In contrast to the lacklustre performance of the American captain, GB&I’s skipper put on a sparkling display against Ed Furgol. Rees stormed through the first round, birdieing the par-3 last to go into lunch four ahead. Furgol, in his one and only Ryder Cup match, didn’t know what had hit him. The Welshman continued the onslaught in the afternoon and handed his opponent a “dog licence” winning by 7&6.
Also legally permitted to keep a dog following the conclusion of his match was Dow Finsterwald. Having played so well against Alliss and Hunt, the American was expected to cruise past Christy O’Connor.

But, thanks to a new putter bought in the pro-shop at lunch, the Irishman caught fire in the afternoon and scorched to a comprehensive victory.

Christy O'Connor

Christy O’Connor

There was also a convincing win for Bernard Hunt. The young Englishman thumped matchplay supremo Doug Ford by 6&5 to well and truly heal the injuries of 1953. Unfortunately, Peter Alliss couldn’t find the same elixir in his match with Fred Hawkins, as he went down by 2&1.

With only one singles point on the board for the Americans, Ken Bousfield had the chance to claim the winning point for GB&I against USPGA champion Lionel Hebert. The result of this one was never in doubt with Bousfield five up by lunch. Although Hebert refused to lie down, he couldn’t rally sufficiently to deny Bousfield a 4&3 win. The Englishman tapped in a two-foot putt at the 33rd hole to secure the Ryder Cup for Great Britain and Ireland.

After Harry Bradshaw and Dick Mayer had played out an exciting half, GB&I had won the singles by 6.5 to 1.5 and the match overall by 7.5 to 4.5.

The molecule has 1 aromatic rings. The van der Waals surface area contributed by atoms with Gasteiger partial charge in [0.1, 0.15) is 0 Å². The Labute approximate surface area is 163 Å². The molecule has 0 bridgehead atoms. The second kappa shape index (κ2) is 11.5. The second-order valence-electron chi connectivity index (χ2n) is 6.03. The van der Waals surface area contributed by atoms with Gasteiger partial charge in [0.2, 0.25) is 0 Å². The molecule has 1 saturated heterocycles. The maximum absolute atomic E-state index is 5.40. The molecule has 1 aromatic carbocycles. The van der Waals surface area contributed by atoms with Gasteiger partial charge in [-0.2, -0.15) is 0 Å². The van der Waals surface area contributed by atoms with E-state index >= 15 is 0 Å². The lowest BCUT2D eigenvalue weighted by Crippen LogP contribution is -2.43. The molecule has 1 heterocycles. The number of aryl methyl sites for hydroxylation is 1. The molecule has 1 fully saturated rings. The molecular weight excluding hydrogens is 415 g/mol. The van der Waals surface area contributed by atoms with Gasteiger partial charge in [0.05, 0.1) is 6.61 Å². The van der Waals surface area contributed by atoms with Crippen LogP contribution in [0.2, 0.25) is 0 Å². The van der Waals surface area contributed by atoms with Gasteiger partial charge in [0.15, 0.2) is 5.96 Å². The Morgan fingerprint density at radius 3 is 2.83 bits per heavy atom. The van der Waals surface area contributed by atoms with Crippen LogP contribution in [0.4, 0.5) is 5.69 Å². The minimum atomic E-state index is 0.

It was the worst ever singles performance by the Americans in the Ryder Cup and, as Ed Furgol said afterwards, they were, “well and truly licked.”

Dai Rees with the Ryder Cup 1957

Dai Rees with the Ryder Cup 1957

Although an elated Dai Rees described the victory as a, “shot in the arm for British and Irish golf,” the syringe contained only a placebo. GB&I were beaten soundly in nine of the next 10 Ryder Cups with only an unofficial half in 1969 to partially celebrate – the USA retained the trophy in that event.

GB&I became Europe in 1979 thanks to Jack Nicklaus’ necessary intervention, but even then, they lost three more Cups before Tony Jacklin’s men finally triumphed in 1985 and ushered in a new era of closely fought matches. Sadly Dai Rees wasn’t around to witness the USA’s first defeat since Lindrick, the Welshman died after a car crash in 1983.

Scores from 1957

36-hole foursomes:

Peter Alliss & Bernard Hunt lost to Ford & Dow Finsterwald by 2&1

Ken Bousfield & Dai Rees beat Art Wall & Fred Hawkins by 3&2

Max Faulkner & Harry Weetman lost to Ted Kroll & Jack Burke by 4&3

Christy O’Connor & Eric Brown lost to Dick Mayer & Tommy Bolt by 7&5

GB&I 1 – USA 3

36-hole singles:

Eric Brown beat Tommy Bolt by 4&3

Peter Mills beat Jack Burke by 5&3

Peter Alliss lost to Fred Hawkins by 2&1

Ken Bousfield beat Lionel Hebert by 4&3

Dai Rees beat Ed Furgol by 7&6

Bernard Hunt beat Doug Ford by 6&5

Christy O’Connor beat Dow Finsterwald by 7&6

Harry Bradshaw halved with Dick Mayer

GB&I 6.5 – USA 1.5

Match: GB&I 7.5 – USA 4.5

  1. 1. Introduction